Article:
Plant & Works Engineering
Question: How can I assess and monitor the condition of bearings that rotate at speeds of between 0.5 and 60 RPM?
Published:  16 November, 2018

The answer to this month’s trouble shooter is provided by MISTRAS Group Ltd.


While traditional techniques such as vibration monitoring are routinely used to assess the condition of high-speed bearings, these methods prove much less effective and more difficult to collect meaningful data for bearings that rotate at less than 100 RPM.

At lower bearing speeds (i.e. between 0.5 and 60 RPM) a number of proven inspection methodologies and advanced diagnostics are available to rapidly assess the condition of rotating or reciprocating bearings during normal operation. These techniques, including acoustic emissions technology, are particularly effective on high value capital plants and machinery.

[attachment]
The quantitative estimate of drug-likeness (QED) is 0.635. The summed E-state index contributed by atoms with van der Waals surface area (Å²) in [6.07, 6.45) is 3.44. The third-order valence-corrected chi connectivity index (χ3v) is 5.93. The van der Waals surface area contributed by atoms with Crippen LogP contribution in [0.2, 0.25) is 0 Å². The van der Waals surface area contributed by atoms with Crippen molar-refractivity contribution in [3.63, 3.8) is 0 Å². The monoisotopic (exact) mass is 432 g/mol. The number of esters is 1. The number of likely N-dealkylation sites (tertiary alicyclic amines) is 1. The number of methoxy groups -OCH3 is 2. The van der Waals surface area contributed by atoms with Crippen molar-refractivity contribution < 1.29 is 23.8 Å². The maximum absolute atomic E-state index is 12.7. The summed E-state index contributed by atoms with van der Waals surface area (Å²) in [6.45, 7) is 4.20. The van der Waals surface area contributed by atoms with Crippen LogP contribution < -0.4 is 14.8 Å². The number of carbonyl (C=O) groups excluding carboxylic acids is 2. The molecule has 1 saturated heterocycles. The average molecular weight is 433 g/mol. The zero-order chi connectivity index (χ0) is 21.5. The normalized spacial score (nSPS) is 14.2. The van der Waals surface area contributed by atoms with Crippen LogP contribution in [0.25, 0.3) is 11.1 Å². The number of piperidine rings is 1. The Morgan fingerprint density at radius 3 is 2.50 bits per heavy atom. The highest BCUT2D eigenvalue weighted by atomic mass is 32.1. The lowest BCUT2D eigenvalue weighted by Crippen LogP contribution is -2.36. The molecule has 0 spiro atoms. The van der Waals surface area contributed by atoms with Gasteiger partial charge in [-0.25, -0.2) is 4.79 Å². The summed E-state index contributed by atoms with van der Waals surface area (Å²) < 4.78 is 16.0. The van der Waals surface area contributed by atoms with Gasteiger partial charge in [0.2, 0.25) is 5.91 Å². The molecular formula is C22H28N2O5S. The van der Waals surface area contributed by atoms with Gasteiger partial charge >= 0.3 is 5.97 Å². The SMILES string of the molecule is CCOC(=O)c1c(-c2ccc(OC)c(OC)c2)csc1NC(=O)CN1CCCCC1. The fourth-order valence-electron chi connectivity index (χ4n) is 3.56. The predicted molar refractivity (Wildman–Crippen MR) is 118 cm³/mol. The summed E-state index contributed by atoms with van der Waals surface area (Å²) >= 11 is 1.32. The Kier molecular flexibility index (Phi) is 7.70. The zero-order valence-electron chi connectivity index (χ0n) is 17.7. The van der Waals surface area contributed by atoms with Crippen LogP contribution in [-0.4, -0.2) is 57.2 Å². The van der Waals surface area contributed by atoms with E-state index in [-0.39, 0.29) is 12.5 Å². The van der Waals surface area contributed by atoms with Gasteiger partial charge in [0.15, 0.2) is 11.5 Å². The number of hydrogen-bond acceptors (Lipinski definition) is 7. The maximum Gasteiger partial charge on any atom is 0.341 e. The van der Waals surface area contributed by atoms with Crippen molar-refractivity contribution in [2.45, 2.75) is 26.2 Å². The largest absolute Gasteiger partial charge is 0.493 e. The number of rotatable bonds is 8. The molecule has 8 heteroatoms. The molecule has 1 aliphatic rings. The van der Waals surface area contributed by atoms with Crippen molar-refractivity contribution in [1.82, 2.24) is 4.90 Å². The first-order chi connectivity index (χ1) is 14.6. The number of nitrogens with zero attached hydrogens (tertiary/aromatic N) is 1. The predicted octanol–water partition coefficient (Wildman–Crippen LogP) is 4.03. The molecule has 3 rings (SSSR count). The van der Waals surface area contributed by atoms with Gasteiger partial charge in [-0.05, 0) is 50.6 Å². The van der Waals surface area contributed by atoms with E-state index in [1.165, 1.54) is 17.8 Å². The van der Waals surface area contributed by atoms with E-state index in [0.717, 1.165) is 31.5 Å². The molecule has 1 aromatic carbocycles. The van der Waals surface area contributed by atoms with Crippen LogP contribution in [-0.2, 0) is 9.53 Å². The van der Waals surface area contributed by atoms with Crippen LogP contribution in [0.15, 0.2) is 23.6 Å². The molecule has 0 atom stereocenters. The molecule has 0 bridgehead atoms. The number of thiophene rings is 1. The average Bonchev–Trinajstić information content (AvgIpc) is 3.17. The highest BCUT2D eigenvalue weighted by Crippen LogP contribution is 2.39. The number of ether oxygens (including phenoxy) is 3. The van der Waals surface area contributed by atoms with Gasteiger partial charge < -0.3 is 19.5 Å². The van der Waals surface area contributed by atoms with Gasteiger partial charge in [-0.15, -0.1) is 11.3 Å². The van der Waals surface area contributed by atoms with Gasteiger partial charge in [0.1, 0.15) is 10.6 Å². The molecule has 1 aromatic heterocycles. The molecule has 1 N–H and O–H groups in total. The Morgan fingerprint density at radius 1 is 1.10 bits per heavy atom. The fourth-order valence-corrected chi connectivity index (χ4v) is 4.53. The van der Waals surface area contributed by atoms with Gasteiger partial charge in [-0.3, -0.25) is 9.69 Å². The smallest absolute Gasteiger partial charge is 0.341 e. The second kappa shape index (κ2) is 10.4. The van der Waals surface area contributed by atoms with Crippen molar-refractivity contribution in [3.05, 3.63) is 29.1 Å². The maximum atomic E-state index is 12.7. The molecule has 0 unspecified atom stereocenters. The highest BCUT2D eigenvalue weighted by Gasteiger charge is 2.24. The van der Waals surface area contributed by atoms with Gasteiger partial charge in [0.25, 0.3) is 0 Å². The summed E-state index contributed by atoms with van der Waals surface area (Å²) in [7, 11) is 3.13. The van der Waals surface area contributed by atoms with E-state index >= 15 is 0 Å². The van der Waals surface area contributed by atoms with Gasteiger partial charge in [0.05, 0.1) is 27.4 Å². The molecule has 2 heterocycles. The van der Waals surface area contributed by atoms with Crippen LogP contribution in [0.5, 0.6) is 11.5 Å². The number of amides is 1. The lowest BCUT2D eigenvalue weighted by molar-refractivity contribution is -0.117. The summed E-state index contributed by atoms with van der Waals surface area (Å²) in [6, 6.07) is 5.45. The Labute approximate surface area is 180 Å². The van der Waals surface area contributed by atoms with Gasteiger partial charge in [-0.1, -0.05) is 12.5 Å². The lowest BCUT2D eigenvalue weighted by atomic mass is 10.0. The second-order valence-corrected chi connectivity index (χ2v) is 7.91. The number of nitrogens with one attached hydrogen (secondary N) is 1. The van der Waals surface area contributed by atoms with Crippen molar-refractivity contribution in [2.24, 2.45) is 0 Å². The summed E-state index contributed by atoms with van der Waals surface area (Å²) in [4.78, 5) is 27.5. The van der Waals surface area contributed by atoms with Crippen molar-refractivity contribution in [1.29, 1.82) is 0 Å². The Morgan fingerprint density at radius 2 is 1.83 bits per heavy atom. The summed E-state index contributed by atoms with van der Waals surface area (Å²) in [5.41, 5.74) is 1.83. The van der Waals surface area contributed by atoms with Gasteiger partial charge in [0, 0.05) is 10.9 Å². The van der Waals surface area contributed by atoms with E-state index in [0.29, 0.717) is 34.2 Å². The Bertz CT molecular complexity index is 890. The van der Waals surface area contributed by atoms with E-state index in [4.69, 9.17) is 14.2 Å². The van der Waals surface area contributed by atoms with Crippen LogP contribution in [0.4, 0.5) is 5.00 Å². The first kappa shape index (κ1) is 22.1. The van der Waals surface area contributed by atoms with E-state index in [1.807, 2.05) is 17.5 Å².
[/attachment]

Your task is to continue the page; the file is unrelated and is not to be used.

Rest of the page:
These techniques are already proving valuable to a variety of industries where they have been successfully used in thousands of field tests on a variety of machines, plants and structures, including pressure vessels, power transformers, bridges, process storage tanks, pipelines, valves, nuclear lift rigs, railroad tank cars, cranes, Basic Oxygen Steelmaking (BOS) vessels and compressed gas cylinders.

A variety of bearing defects can be monitored, including corrosion of tracks or balls (emission from corrosion product break-up), insufficient lubricant (emission from surface fretting), cracking or plastic deformation of bearing material (balls, track and cage), crushing and fracture of debris in the bearing. These techniques are even effective at assessing the condition of bearings that rotate at less than one revolution per minute.

Low-speed rotating or reciprocating bearing signatures can be produced after a few dozen assessment cycles. A more detailed analysis would involve the identification and elimination of extraneous noise, grading the severity of the bearing signature, and identifying any features that may indicate the root cause of the problem.